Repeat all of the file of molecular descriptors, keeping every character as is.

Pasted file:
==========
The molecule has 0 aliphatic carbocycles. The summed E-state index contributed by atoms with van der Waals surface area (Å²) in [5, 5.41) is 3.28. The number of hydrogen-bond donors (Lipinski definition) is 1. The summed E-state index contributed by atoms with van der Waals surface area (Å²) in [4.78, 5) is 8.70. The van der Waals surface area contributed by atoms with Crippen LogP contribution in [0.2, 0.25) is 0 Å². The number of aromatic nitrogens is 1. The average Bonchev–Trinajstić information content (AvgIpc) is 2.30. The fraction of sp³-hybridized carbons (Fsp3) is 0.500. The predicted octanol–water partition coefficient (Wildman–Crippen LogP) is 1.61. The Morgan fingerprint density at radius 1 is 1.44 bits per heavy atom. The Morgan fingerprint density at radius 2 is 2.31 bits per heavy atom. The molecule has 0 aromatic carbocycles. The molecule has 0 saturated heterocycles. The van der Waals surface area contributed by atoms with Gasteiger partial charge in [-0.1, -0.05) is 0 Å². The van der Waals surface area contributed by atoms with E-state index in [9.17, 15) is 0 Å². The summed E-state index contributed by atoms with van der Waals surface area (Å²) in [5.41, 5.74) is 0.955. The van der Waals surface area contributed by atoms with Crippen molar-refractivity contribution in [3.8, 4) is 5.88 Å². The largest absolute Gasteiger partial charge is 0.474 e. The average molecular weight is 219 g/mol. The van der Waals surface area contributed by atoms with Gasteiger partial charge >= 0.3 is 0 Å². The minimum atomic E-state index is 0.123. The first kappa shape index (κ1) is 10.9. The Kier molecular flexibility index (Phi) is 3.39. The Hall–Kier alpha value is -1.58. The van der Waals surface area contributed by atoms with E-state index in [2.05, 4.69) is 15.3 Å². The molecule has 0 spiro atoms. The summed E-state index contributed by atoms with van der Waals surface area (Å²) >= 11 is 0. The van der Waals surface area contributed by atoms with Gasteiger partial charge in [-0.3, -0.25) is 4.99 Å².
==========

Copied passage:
The molecule has 0 aliphatic carbocycles. The summed E-state index contributed by atoms with van der Waals surface area (Å²) in [5, 5.41) is 3.28. The number of hydrogen-bond donors (Lipinski definition) is 1. The summed E-state index contributed by atoms with van der Waals surface area (Å²) in [4.78, 5) is 8.70. The van der Waals surface area contributed by atoms with Crippen LogP contribution in [0.2, 0.25) is 0 Å². The number of aromatic nitrogens is 1. The average Bonchev–Trinajstić information content (AvgIpc) is 2.30. The fraction of sp³-hybridized carbons (Fsp3) is 0.500. The predicted octanol–water partition coefficient (Wildman–Crippen LogP) is 1.61. The Morgan fingerprint density at radius 1 is 1.44 bits per heavy atom. The Morgan fingerprint density at radius 2 is 2.31 bits per heavy atom. The molecule has 0 aromatic carbocycles. The molecule has 0 saturated heterocycles. The van der Waals surface area contributed by atoms with Gasteiger partial charge in [-0.1, -0.05) is 0 Å². The van der Waals surface area contributed by atoms with E-state index in [9.17, 15) is 0 Å². The summed E-state index contributed by atoms with van der Waals surface area (Å²) in [5.41, 5.74) is 0.955. The van der Waals surface area contributed by atoms with Crippen molar-refractivity contribution in [3.8, 4) is 5.88 Å². The largest absolute Gasteiger partial charge is 0.474 e. The average molecular weight is 219 g/mol. The van der Waals surface area contributed by atoms with Gasteiger partial charge >= 0.3 is 0 Å². The minimum atomic E-state index is 0.123. The first kappa shape index (κ1) is 10.9. The Kier molecular flexibility index (Phi) is 3.39. The Hall–Kier alpha value is -1.58. The van der Waals surface area contributed by atoms with E-state index in [2.05, 4.69) is 15.3 Å². The molecule has 0 spiro atoms. The summed E-state index contributed by atoms with van der Waals surface area (Å²) >= 11 is 0. The van der Waals surface area contributed by atoms with Gasteiger partial charge in [-0.3, -0.25) is 4.99 Å².